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Easy Travels: Tips for a Smooth, Safe Family Road Trip

By Brian O'Connell

  • A little preparation goes a long way in making sure your summer road trip goes as smoothly as possible.

    If you cherish family vacation time, you're not alone — family trips have a huge impact on children during their formative years and lead to lasting memories for every member of the family. To ensure happy road-trip memories, try some smart tips before popping your vacation destination into your GPS.

    For Your Vehicle:
    • Check tires. Along with miles, heat and cold also take a toll on tires. The National Highway Traffic Safety Administration's safercar.gov recommends checking your tire pressure every month. You can find the proper pressure for your vehicle on a sticker on the driver's door jamb or in your owner's manual. Park on a flat surface, and make sure the tires are cold when you do your check. Not maintaining recommended tire pressure affects gas mileage, reduces tire life and affects safety.
    • Check headlights. Park on a level surface facing five feet from a wall and turn on your headlights. If the circles of light are bright white, they are in good working condition. If they are yellow and dim, replace the bulbs. Also, make sure they are properly aligned or they won't illuminate the road as they should.
    • Check windshield wipers. Examine the blades and replace them if the rubber is rigid or chipped or if the blade produces streaking on your windshield. If the weather in your area runs to extremes, keep in mind that high heat can warp the rubber and extreme cold can make it brittle and more likely to tear.
    For Your Family:
    • Ensure child safety. Safercar.gov offers tips on how to ensure your children's safety. For example, the site suggests keeping your children in car seats until they outgrow the top weight and height limit recommended by the seat manufacturer — sometimes up to age seven for a small child. Then they should use a booster seat until they can safely wear an adult seat belt.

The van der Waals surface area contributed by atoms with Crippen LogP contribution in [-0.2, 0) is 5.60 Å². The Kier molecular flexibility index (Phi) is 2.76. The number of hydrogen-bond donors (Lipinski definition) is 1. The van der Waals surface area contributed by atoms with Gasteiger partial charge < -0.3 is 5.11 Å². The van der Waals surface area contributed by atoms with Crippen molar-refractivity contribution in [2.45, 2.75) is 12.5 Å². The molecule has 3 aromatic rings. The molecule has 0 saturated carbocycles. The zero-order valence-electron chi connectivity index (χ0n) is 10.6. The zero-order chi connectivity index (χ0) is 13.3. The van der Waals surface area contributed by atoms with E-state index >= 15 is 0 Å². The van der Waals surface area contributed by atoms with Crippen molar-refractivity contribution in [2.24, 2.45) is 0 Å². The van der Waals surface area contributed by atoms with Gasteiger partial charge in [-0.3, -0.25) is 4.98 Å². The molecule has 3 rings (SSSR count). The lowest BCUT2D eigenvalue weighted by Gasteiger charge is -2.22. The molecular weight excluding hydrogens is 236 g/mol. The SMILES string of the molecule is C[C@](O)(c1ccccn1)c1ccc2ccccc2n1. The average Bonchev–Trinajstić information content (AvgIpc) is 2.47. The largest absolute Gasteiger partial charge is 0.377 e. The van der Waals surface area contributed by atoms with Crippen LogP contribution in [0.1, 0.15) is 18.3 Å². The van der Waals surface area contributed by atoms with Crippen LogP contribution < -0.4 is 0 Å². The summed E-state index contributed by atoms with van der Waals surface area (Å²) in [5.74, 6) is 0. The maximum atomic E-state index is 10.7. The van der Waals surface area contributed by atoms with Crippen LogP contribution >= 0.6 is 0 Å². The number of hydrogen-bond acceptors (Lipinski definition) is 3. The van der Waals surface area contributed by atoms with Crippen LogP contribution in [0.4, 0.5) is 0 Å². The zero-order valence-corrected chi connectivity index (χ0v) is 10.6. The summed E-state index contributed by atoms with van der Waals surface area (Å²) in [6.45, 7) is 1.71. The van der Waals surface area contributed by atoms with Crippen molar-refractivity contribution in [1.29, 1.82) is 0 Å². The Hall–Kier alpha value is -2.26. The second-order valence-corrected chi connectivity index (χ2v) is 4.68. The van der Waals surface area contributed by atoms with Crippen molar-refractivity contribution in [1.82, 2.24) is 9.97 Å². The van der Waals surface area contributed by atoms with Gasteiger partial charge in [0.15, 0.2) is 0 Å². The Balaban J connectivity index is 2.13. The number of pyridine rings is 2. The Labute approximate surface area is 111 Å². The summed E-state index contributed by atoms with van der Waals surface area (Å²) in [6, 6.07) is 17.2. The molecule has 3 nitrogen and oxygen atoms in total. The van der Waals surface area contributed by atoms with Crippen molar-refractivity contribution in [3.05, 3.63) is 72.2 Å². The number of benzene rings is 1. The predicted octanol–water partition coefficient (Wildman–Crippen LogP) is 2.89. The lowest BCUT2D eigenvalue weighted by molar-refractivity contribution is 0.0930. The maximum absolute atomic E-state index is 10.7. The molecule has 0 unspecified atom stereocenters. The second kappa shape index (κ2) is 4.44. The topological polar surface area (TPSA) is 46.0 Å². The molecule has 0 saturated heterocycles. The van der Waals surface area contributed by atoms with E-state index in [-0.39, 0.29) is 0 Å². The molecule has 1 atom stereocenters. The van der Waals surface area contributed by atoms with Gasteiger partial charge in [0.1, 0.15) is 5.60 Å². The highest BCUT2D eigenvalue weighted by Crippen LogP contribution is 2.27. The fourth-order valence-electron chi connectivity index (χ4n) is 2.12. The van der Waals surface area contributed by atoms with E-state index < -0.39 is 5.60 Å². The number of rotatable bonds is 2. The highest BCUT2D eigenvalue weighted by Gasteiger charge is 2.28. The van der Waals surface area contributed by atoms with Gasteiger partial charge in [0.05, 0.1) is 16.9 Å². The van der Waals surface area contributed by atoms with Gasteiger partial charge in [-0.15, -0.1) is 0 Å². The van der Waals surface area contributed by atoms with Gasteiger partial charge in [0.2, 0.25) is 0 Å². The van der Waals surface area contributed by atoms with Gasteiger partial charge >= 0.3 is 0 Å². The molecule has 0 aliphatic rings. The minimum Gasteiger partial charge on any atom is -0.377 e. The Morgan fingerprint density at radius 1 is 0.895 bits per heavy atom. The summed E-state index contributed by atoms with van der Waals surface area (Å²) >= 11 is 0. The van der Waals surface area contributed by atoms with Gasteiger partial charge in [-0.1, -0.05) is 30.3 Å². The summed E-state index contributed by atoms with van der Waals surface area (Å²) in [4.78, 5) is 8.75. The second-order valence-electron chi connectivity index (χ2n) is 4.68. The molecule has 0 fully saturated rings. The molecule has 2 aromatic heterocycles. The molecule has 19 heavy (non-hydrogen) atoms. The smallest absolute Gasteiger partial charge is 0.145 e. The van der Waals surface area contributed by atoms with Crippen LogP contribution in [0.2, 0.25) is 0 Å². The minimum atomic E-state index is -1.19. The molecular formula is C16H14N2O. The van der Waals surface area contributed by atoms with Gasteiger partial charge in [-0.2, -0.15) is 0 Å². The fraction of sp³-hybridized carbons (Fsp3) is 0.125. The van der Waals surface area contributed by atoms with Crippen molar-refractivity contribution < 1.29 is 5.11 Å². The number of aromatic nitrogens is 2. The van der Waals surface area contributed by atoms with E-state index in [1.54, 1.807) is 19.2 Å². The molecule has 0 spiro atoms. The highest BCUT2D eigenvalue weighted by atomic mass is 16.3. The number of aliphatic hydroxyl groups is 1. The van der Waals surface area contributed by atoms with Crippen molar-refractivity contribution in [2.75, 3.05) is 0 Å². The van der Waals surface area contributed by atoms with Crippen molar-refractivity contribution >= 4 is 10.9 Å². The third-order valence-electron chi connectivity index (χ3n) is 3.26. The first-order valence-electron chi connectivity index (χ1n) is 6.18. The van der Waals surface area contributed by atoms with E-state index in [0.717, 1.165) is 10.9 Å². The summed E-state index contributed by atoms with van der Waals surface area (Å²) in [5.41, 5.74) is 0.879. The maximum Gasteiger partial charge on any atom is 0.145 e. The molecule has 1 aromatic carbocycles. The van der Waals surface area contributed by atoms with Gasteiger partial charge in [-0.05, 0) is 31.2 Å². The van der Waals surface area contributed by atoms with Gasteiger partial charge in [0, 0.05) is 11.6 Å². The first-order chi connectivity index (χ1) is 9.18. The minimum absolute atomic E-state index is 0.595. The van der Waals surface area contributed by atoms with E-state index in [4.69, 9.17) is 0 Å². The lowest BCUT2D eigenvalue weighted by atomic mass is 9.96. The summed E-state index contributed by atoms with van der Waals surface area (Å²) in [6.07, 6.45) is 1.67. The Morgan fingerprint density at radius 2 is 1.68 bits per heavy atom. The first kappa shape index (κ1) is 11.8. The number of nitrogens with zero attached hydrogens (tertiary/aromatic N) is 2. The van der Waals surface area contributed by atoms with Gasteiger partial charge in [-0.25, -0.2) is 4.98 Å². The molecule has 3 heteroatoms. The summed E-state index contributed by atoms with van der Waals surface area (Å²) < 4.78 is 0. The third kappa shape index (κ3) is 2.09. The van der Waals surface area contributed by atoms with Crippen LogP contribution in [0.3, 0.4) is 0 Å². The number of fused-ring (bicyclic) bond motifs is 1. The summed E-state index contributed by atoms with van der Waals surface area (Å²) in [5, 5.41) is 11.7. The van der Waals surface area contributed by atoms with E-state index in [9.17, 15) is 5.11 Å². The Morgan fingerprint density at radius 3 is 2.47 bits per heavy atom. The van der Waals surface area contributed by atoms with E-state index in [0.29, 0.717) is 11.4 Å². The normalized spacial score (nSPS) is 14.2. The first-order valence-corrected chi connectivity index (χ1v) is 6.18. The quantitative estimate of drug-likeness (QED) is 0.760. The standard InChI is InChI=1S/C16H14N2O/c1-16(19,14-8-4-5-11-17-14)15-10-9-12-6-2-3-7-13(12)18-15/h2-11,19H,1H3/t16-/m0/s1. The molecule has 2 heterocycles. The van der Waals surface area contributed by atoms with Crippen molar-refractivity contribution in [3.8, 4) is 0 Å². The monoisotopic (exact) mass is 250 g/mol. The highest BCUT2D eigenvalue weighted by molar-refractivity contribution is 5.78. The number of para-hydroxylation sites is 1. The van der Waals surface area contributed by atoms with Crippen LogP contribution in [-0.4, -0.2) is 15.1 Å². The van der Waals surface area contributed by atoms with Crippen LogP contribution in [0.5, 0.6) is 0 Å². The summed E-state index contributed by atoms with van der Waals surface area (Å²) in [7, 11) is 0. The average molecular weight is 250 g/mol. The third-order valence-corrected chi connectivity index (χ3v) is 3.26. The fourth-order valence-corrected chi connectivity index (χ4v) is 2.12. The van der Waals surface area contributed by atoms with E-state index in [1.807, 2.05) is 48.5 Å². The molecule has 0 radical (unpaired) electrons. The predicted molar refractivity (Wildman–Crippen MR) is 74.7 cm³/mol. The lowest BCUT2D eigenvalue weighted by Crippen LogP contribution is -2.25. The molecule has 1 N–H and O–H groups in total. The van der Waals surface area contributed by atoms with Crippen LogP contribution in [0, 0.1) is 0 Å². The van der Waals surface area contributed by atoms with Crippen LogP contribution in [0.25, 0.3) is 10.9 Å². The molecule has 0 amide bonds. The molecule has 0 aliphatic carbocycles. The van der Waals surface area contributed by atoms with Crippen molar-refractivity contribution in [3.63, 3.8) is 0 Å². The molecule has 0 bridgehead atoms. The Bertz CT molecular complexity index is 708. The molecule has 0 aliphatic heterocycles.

• Prepare for the unexpected. Bring a medical care kit that includes bandages, motion sickness medication, sunblock, insect repellent, aspirin, cold medication and antibacterial ointment. Don't forget to fill prescriptions before you leave.
    • Pack essentials within easy reach. Keep a cooler handy for treats and drinks so you don't have to stop to pull a bottle of water out of your trunk. Also, make sure your medical kit is readily accessible, along with your cell phone and maps or navigation devices — you'll need to pull over to use them, but you'll want them handy so you don't have to fumble around for them.
    For Your Pets:
    • Practice makes perfect. According to the American Veterinary Medicine Association, if your pets have never been on a car trip, it's wise to acclimate them by taking short trips before your long trip. If they can't handle car travel, the vet may be able provide medication for the journey.
    • Pack a pet kit. Like the rest of your family, pets need travel kits, too. Bring your official ownership and medical documents, food and water, feeding bowls, grooming tools, medicines and leashes. Keep plenty of plastic bags for waste. And make sure your pets wear tags that list your name and cell phone number.
    • Keep pets restrained. Ensure your pet is properly restrained secured inside your vehicle when you're driving. Crates, dog seats and harnesses can be found in pet stores or online.
    • Don't leave your pet in the car. Never leave your pet unattended in a parked car — temperatures are much hotter inside than outside.